Local searcher: 'You see kid’s clothes, you see baby clothes ... that starts to tug on you'

DARRINGTON, Wash. -- Up to 60 local residents, many of them loggers and heavy machine operators, were approved to go into the slide area Tuesday to help officials with the search for victims.

They all met at the Darrington Fire Department in the morning, hoping to make a difference. By nightfall, they left in awe of the devastation.

A volunteer took this photo on Tuesday, March 25, 2014, while working on the search for mudslide victims. (Courtesy photo to KCPQ-TV)

Steve Gladsjo believes seven of his friends are buried under the mountain of mud and debris.

“I don’t have the words to describe it, it’s just nasty,” Gladsjo said.

He took cell phone video while digging for 12 hours in knee-deep muck hoping someone, anyone, was alive.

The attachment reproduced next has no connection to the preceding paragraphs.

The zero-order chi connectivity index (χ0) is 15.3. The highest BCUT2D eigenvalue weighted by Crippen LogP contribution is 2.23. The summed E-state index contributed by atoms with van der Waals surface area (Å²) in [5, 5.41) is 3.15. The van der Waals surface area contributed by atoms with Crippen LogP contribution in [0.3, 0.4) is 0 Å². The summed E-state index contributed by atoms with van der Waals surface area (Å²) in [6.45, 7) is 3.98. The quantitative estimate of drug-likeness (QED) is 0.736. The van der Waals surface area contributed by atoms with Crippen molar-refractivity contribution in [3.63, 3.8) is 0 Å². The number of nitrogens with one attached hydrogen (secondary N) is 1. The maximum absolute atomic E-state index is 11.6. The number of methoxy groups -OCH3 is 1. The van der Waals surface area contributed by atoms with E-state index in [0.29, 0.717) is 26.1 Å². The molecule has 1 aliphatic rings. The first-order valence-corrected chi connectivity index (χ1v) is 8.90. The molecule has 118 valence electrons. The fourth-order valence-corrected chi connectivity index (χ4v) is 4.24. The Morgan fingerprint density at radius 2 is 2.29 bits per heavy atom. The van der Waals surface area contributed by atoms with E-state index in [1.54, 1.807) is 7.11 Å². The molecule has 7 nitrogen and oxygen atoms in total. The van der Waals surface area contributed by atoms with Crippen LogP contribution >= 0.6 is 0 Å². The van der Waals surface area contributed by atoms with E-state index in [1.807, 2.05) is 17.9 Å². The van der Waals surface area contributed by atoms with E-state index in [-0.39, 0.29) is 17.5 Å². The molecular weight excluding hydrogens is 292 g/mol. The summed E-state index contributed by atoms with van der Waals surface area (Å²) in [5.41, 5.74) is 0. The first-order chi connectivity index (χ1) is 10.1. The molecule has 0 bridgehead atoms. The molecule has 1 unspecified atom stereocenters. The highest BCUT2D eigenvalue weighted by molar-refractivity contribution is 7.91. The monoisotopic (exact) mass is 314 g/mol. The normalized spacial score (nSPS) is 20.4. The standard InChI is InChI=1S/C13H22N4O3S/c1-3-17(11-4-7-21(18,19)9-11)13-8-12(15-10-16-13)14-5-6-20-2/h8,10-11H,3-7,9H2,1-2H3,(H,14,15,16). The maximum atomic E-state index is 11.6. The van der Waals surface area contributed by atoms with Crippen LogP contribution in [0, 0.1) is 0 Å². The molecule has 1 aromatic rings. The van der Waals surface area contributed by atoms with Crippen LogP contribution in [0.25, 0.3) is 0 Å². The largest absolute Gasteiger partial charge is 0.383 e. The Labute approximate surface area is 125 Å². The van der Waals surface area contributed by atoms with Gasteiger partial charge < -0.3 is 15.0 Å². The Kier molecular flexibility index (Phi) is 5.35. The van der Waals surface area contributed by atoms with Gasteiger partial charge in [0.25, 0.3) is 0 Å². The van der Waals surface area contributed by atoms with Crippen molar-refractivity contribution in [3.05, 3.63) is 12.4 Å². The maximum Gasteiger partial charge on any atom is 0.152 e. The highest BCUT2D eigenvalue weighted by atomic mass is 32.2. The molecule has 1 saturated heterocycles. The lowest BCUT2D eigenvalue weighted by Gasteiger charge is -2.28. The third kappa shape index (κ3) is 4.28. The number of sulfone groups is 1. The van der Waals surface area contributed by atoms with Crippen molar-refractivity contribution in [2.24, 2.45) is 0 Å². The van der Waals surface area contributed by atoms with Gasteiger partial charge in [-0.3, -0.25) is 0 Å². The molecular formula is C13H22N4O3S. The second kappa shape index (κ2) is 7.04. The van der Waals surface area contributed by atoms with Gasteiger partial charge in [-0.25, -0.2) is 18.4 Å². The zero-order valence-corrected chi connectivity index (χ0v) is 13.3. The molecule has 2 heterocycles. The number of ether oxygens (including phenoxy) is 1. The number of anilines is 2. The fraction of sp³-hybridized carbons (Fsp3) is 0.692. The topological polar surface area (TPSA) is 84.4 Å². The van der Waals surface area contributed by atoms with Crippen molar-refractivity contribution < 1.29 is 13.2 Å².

“It was terrible. There was family there and, when victims were found, they were really upset,” Gladsjo said.

As the death toll climbs, the desperation sets in.

“Little children should never die. You see kid’s clothes, you see baby clothes, and that starts to tug on you,” Darrington firefighter Jeff McClelland said.

Firefighters say the hardest moments are when they find personal items because there is a story behind every one.

“I could see it was a kid's book and I opened the book and it said 'Three Orphan Kitties' was the title underneath. It said the world is a beautiful place; I just burst into tears,” McClelland said.

The community of Darlington is fighting off those tears with the help of their neighbors.

The support is tremendous and donations continue to pour in from near and far.

Businesses like Costco and Home Depot are bringing in truckloads of food, and residents are giving their time.

“Pushing out the sack lunches for the first-responders and making dinner for them,” a Darrington resident named Samantha said.

They are in this together and said they are not giving up.